I called Netflix and was assured that they have multiple routers in many locations and that the load on their service has not exceeded 70% capacity. It appears to me that Verizon has begun to throttle back on the bandwidth available to Netflix originated traffic during peak hours. I don't know that there is anything subscribers can do about it other than complain. I think that tonight I will stream video from Amazon and see if I encounter the problem.
This likely has something to do with it: http://davesblog.com/blog/2014/02/05/verizon-using-recent-net-neutrality-victory-to-wage-war-against...
For some reason Verizon has figured that limiting bandwidth to particular services is a good business decision. I pay for internet access, and even though I feel that FIOS has been a great service in the past, if this practice continues, I will cancel my account and move elsewhere.
Are there ANY Verizon reps even looking at this thread?
02-05-2014 06:53 AM - edited 02-05-2014 06:55 AM
Fellow Netflix streamers,
I did some testing yesterday evening starting at 7 P.M. Eastern. The results indicate to me that the issue outlined in this article is the most likely source of the poor quality of Netflix and the endless buffering I have endured for the past several weeks. I made an Ethernet connection from the FIOS router to my laptop and tested the download speed at 84 Mbs to confirm that FIOS speed is not the problem. I used my commercial VPN (Private Internet Access – PIA) to connect (my laptop only) to one of the PIA servers on the East Coast. I connected to Netflix and started an episode of Leverage simultaneously on my laptop and Roku (which is also Ethernet connected to the router). The initial buffering took at least 5 – 10 times as long on the Roku as on the laptop. I restarted the Roku and the second time it attempted an HD download but stalled. I started it again and it dropped back to 2-bullets and buffered slowly but successfully. The quality on my HD TV was really crummy while it was HD quality on the laptop. I did not experience any re-buffering on either device.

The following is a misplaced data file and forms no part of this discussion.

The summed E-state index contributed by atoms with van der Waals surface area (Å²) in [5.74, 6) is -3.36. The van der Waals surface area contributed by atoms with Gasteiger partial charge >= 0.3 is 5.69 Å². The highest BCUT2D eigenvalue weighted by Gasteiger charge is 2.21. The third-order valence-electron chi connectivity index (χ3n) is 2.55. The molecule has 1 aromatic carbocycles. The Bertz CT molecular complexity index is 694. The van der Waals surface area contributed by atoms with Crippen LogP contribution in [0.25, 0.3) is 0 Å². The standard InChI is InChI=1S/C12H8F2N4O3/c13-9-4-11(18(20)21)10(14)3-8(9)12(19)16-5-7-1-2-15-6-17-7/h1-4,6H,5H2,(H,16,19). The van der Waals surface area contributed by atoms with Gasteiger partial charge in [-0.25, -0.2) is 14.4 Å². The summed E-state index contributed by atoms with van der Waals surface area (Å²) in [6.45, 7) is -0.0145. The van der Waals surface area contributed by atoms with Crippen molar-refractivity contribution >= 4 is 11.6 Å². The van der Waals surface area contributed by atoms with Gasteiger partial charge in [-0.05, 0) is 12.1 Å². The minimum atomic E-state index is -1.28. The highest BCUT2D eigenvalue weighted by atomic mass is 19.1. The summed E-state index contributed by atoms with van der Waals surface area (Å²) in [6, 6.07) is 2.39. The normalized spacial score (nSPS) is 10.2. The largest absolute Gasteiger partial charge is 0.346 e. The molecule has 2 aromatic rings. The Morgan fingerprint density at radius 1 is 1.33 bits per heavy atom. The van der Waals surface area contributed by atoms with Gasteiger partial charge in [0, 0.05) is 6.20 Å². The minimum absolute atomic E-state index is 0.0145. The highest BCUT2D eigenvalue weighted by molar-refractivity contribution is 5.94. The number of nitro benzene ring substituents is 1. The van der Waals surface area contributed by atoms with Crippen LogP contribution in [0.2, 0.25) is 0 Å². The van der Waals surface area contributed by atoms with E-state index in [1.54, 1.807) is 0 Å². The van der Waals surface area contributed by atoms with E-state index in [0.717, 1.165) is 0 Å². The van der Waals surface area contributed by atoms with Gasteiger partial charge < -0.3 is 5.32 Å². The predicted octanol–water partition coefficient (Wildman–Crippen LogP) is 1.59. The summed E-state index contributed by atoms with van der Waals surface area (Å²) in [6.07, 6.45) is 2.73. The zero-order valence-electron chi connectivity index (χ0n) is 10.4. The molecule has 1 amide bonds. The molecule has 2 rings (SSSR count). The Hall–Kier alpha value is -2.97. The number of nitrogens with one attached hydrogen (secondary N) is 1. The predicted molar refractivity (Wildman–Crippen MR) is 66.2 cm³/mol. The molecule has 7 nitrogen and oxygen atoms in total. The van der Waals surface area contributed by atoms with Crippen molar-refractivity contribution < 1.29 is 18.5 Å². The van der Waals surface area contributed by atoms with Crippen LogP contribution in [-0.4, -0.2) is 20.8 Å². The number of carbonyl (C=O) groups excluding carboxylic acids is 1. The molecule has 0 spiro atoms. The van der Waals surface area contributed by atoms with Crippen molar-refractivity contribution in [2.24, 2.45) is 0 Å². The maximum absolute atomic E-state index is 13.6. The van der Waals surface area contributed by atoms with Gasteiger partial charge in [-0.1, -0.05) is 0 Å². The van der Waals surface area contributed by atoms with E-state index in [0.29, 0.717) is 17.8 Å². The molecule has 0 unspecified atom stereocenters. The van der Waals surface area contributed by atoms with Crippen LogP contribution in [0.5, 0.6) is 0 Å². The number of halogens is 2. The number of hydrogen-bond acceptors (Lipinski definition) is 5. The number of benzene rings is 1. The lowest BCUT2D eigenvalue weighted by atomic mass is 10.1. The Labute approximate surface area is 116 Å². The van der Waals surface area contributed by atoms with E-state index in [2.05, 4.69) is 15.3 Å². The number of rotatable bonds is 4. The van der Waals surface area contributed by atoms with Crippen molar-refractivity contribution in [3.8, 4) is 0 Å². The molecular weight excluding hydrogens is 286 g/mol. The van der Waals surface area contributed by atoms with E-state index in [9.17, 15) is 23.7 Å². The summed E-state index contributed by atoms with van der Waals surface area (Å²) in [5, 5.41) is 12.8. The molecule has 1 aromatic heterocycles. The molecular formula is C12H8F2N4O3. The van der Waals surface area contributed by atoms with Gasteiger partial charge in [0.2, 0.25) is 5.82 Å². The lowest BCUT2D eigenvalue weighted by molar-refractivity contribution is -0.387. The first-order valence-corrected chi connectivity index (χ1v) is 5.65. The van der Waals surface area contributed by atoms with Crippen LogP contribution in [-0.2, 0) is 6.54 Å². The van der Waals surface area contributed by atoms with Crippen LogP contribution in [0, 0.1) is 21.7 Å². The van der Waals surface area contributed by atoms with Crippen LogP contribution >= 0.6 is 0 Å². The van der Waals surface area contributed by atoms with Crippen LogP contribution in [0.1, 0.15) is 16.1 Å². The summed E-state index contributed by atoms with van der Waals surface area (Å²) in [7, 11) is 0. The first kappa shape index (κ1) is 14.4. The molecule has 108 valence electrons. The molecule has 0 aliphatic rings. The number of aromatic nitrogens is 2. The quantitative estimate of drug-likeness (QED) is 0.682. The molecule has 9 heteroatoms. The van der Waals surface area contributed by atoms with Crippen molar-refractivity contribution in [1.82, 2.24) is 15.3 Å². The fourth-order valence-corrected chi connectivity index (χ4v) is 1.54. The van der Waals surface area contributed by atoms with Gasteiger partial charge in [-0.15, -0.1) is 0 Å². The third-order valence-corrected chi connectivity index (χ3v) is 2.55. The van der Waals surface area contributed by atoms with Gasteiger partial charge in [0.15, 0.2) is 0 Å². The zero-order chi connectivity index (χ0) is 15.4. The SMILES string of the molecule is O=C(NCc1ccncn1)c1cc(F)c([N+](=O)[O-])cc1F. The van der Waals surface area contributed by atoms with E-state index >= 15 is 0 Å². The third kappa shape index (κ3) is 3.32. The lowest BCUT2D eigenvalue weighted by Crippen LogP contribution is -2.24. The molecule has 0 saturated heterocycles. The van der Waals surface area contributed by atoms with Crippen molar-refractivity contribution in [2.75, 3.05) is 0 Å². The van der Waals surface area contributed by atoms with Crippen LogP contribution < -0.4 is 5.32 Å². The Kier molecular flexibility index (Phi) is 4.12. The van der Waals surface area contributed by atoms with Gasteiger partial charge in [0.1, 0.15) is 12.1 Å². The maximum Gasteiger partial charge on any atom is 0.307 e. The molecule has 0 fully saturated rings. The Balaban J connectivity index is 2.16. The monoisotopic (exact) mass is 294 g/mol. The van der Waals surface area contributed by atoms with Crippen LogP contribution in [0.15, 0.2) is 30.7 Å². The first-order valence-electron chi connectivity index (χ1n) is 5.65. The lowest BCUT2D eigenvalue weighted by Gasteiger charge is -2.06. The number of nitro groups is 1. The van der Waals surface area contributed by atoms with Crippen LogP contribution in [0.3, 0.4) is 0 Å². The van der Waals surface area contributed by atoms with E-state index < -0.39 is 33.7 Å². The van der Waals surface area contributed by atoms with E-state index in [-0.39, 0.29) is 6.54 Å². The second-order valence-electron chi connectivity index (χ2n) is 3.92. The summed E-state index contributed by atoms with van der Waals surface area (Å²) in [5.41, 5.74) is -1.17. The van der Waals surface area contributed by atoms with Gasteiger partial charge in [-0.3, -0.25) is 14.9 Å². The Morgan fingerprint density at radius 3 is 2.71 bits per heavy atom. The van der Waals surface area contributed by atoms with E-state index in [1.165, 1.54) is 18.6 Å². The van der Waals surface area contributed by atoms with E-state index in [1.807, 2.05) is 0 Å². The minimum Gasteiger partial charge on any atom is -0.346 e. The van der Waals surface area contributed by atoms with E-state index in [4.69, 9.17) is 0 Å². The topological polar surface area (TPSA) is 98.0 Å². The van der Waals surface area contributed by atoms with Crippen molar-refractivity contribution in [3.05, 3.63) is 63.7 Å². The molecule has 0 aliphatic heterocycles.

After watching Leverage, I reconnected the VPN on my laptop to a PIA server in the Midwest and started an episode of Numbers with the same result – slow load and lousy on the TV while HD on the laptop.
Next I disconnected the VPN and simultaneously streamed an episode of Law and Order. The quality on the laptop was now lousy like on the TV. It was now nearly 10 P.M. Eastern and both feeds had to re-buffer a couple times.
I don’t know which party is to be blamed but it seems to me that our best hope for a resolution is tell Netflix about our increasing dissatisfaction with the quality of their video streaming service to our homes. Let them straighten it out through their ISP. I don’t think that my ISP is the source of the problem since Netflix works just fine over my VPN which also rides my ISPs’ backbone but which by-passes the offending ISP peering point.
Netflix buys an appropriate amount of transit. The issue lies with peering between Verizon and other tier 1 providers. Generally, Verizon customers will see Netflix delivered to them via Level 3. It would not surprise me if Verizon is just getting creative with their peering setups in order to degrade Netflix streaming without implementing any actual throttling. You should look into what COMCAST does with running specific TATA links hot on purpose in order to punish specific types of traffic. It was quite the topic back in 2010 on NANOG.